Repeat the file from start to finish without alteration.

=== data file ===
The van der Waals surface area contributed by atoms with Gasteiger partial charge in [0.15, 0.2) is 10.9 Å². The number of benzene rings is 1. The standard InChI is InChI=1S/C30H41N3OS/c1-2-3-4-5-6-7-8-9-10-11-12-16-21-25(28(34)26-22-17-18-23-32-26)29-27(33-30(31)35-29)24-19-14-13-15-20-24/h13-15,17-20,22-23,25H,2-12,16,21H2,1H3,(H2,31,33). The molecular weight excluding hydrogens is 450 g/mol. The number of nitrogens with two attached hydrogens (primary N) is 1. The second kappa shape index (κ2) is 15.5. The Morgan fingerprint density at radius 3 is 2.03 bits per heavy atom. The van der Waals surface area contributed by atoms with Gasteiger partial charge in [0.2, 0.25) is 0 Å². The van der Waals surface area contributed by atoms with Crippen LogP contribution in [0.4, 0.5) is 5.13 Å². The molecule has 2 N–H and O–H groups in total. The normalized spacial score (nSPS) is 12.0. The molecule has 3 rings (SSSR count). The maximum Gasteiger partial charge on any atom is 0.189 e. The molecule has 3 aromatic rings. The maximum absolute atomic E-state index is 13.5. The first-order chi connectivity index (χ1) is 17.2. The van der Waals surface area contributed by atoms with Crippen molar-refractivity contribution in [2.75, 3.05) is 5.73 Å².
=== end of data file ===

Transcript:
The van der Waals surface area contributed by atoms with Gasteiger partial charge in [0.15, 0.2) is 10.9 Å². The number of benzene rings is 1. The standard InChI is InChI=1S/C30H41N3OS/c1-2-3-4-5-6-7-8-9-10-11-12-16-21-25(28(34)26-22-17-18-23-32-26)29-27(33-30(31)35-29)24-19-14-13-15-20-24/h13-15,17-20,22-23,25H,2-12,16,21H2,1H3,(H2,31,33). The molecular weight excluding hydrogens is 450 g/mol. The number of nitrogens with two attached hydrogens (primary N) is 1. The second kappa shape index (κ2) is 15.5. The Morgan fingerprint density at radius 3 is 2.03 bits per heavy atom. The van der Waals surface area contributed by atoms with Gasteiger partial charge in [0.2, 0.25) is 0 Å². The van der Waals surface area contributed by atoms with Crippen LogP contribution in [0.4, 0.5) is 5.13 Å². The molecule has 2 N–H and O–H groups in total. The normalized spacial score (nSPS) is 12.0. The molecule has 3 rings (SSSR count). The maximum Gasteiger partial charge on any atom is 0.189 e. The molecule has 3 aromatic rings. The maximum absolute atomic E-state index is 13.5. The first-order chi connectivity index (χ1) is 17.2. The van der Waals surface area contributed by atoms with Crippen molar-refractivity contribution in [2.75, 3.05) is 5.73 Å².